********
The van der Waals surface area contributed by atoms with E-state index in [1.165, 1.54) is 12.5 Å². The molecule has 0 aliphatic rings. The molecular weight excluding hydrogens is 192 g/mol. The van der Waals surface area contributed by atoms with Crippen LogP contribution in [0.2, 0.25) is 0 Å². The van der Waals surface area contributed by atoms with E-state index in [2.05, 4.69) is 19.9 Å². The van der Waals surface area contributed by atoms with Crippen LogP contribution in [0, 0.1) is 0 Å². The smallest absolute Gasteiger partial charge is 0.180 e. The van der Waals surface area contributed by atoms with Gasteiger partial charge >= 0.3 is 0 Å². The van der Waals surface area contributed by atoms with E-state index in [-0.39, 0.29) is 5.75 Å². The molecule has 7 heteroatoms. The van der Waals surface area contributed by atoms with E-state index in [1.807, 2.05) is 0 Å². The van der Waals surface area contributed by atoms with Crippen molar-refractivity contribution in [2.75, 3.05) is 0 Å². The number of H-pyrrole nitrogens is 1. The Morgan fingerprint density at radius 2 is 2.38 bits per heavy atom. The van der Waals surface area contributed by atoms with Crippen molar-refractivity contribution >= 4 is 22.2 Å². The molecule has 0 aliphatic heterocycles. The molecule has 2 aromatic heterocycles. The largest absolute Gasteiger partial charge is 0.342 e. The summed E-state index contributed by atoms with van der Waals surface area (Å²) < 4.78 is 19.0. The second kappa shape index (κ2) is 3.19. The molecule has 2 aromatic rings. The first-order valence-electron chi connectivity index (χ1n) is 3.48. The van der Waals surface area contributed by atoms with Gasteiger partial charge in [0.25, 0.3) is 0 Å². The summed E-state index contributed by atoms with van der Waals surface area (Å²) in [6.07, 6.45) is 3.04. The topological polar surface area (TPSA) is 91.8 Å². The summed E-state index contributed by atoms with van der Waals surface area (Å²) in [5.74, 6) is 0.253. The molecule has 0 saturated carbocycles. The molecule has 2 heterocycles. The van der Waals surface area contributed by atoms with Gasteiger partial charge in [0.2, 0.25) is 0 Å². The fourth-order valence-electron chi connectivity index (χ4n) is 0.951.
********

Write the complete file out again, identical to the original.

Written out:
The van der Waals surface area contributed by atoms with E-state index in [1.165, 1.54) is 12.5 Å². The molecule has 0 aliphatic rings. The molecular weight excluding hydrogens is 192 g/mol. The van der Waals surface area contributed by atoms with Crippen LogP contribution in [0.2, 0.25) is 0 Å². The van der Waals surface area contributed by atoms with E-state index in [2.05, 4.69) is 19.9 Å². The van der Waals surface area contributed by atoms with Crippen LogP contribution in [0, 0.1) is 0 Å². The smallest absolute Gasteiger partial charge is 0.180 e. The van der Waals surface area contributed by atoms with Gasteiger partial charge >= 0.3 is 0 Å². The van der Waals surface area contributed by atoms with E-state index in [-0.39, 0.29) is 5.75 Å². The molecule has 7 heteroatoms. The van der Waals surface area contributed by atoms with E-state index in [1.807, 2.05) is 0 Å². The van der Waals surface area contributed by atoms with Crippen molar-refractivity contribution in [2.75, 3.05) is 0 Å². The number of H-pyrrole nitrogens is 1. The Morgan fingerprint density at radius 2 is 2.38 bits per heavy atom. The van der Waals surface area contributed by atoms with Crippen molar-refractivity contribution >= 4 is 22.2 Å². The molecule has 0 aliphatic heterocycles. The molecule has 2 aromatic heterocycles. The largest absolute Gasteiger partial charge is 0.342 e. The summed E-state index contributed by atoms with van der Waals surface area (Å²) < 4.78 is 19.0. The second kappa shape index (κ2) is 3.19. The molecule has 2 aromatic rings. The first-order valence-electron chi connectivity index (χ1n) is 3.48. The van der Waals surface area contributed by atoms with Gasteiger partial charge in [0.25, 0.3) is 0 Å². The summed E-state index contributed by atoms with van der Waals surface area (Å²) in [6.07, 6.45) is 3.04. The topological polar surface area (TPSA) is 91.8 Å². The summed E-state index contributed by atoms with van der Waals surface area (Å²) in [5.74, 6) is 0.253. The molecule has 0 saturated carbocycles. The molecule has 2 heterocycles. The van der Waals surface area contributed by atoms with Gasteiger partial charge in [0.2, 0.25) is 0 Å². The fourth-order valence-electron chi connectivity index (χ4n) is 0.951.